I took the photo above in Norwich. Is it a garden? It looks and smells like one, but if you peer beyond the carefully crafted borders and behind the willow hurdles you will glimpse reality.
It is a film set. The lawns in the Norwich Cathedral Cloisters were remodelled for Tulip Fever with Dame Judi Dench, Christoph Waltz and Cara Delevingne. So is this a garden? Many of us grow plants in pots. Often these plants are temporarily sited and were we to suffer from indecision and a surplus of spare time, they could be moved every day of the year. So is a container garden a garden? How different are the temporary plant arrangements in the Cathedral Cloisters from those pots of half-hardy annuals we plop into borders to plug a gap?
It is intriguing to experience the effect that a garden/film set can have on a place. Certainly the Cloisters felt more romantic, which is just as well since Tulip Fever is a romance. It is set in the seventeenth century, so leaf blowers are out and draw-droppingly beautiful props are in.
Isn't it strange how some gardening paraphernalia is a delight? Lengths of hosepipe hissing hither and thither do not fill my heart with joy. The number of Chelsea Flower Show gardens with hosepipes strewn across them this year was shocking. Tickets aren’t cheap and visitors deserve better. Yes, I know plants need water, but a few years ago, when I was allowed entry prior to opening, I saw gardens being watered before the paying public arrived.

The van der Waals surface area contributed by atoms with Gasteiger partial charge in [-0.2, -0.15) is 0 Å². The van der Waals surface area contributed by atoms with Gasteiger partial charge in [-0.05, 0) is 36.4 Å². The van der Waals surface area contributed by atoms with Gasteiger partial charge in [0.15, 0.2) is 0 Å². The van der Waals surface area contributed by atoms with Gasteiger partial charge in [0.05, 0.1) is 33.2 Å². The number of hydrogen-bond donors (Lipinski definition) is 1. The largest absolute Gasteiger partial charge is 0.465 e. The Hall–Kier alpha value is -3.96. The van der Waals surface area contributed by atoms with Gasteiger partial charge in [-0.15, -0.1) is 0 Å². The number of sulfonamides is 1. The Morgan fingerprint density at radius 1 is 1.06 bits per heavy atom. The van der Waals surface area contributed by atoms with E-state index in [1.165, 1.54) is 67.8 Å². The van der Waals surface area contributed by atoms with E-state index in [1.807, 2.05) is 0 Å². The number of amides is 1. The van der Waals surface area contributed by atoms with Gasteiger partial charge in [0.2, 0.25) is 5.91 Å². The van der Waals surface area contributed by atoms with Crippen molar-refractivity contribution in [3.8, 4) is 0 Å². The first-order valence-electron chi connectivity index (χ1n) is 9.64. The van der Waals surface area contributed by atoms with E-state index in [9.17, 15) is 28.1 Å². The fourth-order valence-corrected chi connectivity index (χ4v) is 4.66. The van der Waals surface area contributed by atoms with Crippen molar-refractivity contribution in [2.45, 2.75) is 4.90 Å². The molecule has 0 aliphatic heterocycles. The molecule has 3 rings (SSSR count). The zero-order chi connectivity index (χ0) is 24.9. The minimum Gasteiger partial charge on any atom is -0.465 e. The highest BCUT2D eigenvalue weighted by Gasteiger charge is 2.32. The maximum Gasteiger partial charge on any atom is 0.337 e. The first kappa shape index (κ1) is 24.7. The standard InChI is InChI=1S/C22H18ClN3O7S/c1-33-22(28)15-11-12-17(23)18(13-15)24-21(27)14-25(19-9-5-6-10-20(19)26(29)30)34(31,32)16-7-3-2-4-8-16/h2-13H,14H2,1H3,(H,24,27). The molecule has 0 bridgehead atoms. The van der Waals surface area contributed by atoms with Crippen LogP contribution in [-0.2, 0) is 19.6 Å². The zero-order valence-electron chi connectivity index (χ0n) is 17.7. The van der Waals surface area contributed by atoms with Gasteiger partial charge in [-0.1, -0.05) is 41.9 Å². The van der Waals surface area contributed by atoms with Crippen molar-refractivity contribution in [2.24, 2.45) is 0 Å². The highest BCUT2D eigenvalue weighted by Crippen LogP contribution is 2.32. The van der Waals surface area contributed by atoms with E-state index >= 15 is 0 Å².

I do not have a problem with the act of watering plants during the show. A person with a watering can constitutes the ever-delightful gardener gardening which viewing gardeners love to see. It is less intrusive as the person will be out of the picture in under a minute and it is encouraging to see a designer taking care of the plants. Here, Luciano Giubbilei with his watering can and a cloth for spillages gives his lupins a drink in his gold medal-winning, Best in Show garden. He really did mop up after himself, taking garden care to a new level (if indeed a show garden is in fact a garden).
Which brings me back to my original question. Naturally, I sought help from The Oxford English Dictionary. I don’t want to bore you with long definitions, so you will doubtless be relieved to learn that The OED defines a garden as "
Brilliant! So if that area in front of your house, commonly known as your front garden, is laid to lawn with the occasional tree, it is not a garden since trees and lawns have no part to play in The OED’s definition! Strangely enough, the Tulip Fever set fulfils more of The OED's requirements of a garden than the tree/lawn combination. I wish the people at The Oxford English Dictionary would pull their fingers out and find us a decent definition of a garden to get our teeth into. In the meantime, I am going to chew up the noun, embrace the verb and get out into this...
Is it a garden? It has a handful of flowers, fruit and veg and adjoins a house, so according to The OED it is! Plenty of words spring to mind when I look at it, but garden isn't one of them. It's time I got back to digging out the claypan from hell and started daydreaming...